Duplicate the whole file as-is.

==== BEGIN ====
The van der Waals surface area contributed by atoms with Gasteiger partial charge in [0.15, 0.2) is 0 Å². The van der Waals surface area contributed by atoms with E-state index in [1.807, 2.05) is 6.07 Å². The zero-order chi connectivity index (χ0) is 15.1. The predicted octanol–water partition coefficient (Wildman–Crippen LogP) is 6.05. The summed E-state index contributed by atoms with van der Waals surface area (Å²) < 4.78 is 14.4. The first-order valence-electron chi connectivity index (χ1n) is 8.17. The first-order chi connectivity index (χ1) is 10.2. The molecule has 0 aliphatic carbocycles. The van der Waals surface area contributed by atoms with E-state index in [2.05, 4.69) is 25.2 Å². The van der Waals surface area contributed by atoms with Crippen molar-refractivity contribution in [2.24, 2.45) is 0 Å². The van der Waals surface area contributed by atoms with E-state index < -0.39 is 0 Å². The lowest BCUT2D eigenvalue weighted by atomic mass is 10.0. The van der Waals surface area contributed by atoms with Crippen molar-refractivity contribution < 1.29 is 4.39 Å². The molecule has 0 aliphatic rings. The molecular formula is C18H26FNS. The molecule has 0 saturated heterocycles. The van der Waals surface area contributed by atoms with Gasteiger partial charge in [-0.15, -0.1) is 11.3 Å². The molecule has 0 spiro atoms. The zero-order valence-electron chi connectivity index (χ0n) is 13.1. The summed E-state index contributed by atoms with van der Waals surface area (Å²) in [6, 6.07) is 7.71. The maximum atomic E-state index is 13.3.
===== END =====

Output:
The van der Waals surface area contributed by atoms with Gasteiger partial charge in [0.15, 0.2) is 0 Å². The van der Waals surface area contributed by atoms with E-state index in [1.807, 2.05) is 6.07 Å². The zero-order chi connectivity index (χ0) is 15.1. The predicted octanol–water partition coefficient (Wildman–Crippen LogP) is 6.05. The summed E-state index contributed by atoms with van der Waals surface area (Å²) < 4.78 is 14.4. The first-order valence-electron chi connectivity index (χ1n) is 8.17. The first-order chi connectivity index (χ1) is 10.2. The molecule has 0 aliphatic carbocycles. The van der Waals surface area contributed by atoms with E-state index in [2.05, 4.69) is 25.2 Å². The van der Waals surface area contributed by atoms with Crippen molar-refractivity contribution in [2.24, 2.45) is 0 Å². The van der Waals surface area contributed by atoms with E-state index < -0.39 is 0 Å². The lowest BCUT2D eigenvalue weighted by atomic mass is 10.0. The van der Waals surface area contributed by atoms with Crippen molar-refractivity contribution < 1.29 is 4.39 Å². The molecule has 0 aliphatic rings. The molecular formula is C18H26FNS. The molecule has 0 saturated heterocycles. The van der Waals surface area contributed by atoms with Gasteiger partial charge in [-0.15, -0.1) is 11.3 Å². The molecule has 0 spiro atoms. The zero-order valence-electron chi connectivity index (χ0n) is 13.1. The summed E-state index contributed by atoms with van der Waals surface area (Å²) in [6, 6.07) is 7.71. The maximum atomic E-state index is 13.3.